Public Health Seminar Series:

Disrupting Restrictive ID Policies To Promote Health Equity: Lessons Learned from a Community-Academic Research Partnership by Alana M.W. LeBrón

Monday, April 17, 2017 12:00pm CalIT2, Auditorium OCW Video Archive
Seminar Abstract

Policies that restrict access to US government-issued IDs exacerbate barriers to health-promoting resources that are increasingly contingent upon having ID, heighten racialized day-to-day stressors, and contribute to broader institutional processes of exclusion. Multiple marginalized communities, including racial minority, low-income, and immigrant communities, are disproportionately affected. Increasingly, county and municipal governments are implementing local government-issued IDs to improve access to health-promoting resources for all residents. This presentation provides an overview of a community-academic partnership process to support the implementation and evaluate the effectiveness of the Washtenaw ID, which became available to all residents of Washtenaw County, Michigan in 2015. Following a discussion of the evaluation process, the presentation will conclude with a discussion of lessons learned, as well as ways in which local government-issued IDs may partially disrupt the links between racializing policies and health equity.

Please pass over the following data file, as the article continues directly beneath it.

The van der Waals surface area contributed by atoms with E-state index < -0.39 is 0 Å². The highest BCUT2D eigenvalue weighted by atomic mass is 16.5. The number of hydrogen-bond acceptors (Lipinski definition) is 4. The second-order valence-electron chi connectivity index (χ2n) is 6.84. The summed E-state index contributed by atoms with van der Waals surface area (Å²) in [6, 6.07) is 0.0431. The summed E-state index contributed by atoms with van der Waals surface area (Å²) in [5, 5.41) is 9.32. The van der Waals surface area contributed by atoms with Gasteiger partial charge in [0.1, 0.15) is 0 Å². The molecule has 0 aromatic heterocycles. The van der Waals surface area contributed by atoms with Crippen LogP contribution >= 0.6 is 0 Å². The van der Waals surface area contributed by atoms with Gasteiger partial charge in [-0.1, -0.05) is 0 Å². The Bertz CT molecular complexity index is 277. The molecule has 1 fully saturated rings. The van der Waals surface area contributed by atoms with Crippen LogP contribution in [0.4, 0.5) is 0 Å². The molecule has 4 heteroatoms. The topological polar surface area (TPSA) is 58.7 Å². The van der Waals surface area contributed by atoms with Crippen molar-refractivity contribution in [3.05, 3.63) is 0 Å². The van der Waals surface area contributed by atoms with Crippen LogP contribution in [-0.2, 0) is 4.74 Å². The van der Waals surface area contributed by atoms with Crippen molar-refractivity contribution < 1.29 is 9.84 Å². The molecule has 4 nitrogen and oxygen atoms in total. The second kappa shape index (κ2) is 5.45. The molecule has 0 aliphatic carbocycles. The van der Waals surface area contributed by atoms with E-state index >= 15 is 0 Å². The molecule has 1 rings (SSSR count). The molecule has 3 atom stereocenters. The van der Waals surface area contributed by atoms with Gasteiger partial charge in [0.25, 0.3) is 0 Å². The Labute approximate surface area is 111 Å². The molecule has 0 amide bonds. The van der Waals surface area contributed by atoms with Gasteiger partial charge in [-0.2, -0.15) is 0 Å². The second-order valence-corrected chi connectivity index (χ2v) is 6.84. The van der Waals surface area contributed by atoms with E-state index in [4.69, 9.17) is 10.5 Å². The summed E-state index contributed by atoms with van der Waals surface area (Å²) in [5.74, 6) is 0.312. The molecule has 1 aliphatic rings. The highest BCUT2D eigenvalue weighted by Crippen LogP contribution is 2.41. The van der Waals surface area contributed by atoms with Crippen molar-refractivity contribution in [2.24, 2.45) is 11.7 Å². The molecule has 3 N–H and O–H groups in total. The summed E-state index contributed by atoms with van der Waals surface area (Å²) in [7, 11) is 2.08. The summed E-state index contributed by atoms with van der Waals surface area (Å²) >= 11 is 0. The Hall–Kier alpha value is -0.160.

Speaker Biography - Alana M.W. LeBrón

Alana M.W. LeBrón
Alana M.W. LeBrón Assistant Professor, Program in Public Health & Department of Chicano/Latino Studies
Dr. LeBrón’s research focuses the (re)production of social inequalities that shape inequities in health and opportunities for intervention to promote health equity. Much of Dr. LeBrón’s scholarship centers on the intersections of race, socioeconomic position, immigrant generation, immigration status, & gender with health inequities, with a focus on the health of Latina/o communities and community-engaged strategies for understanding and addressing health inequities. Her areas of research include policies and ideologies pertaining to immigration, IDs, & health care & social service access & utilization.

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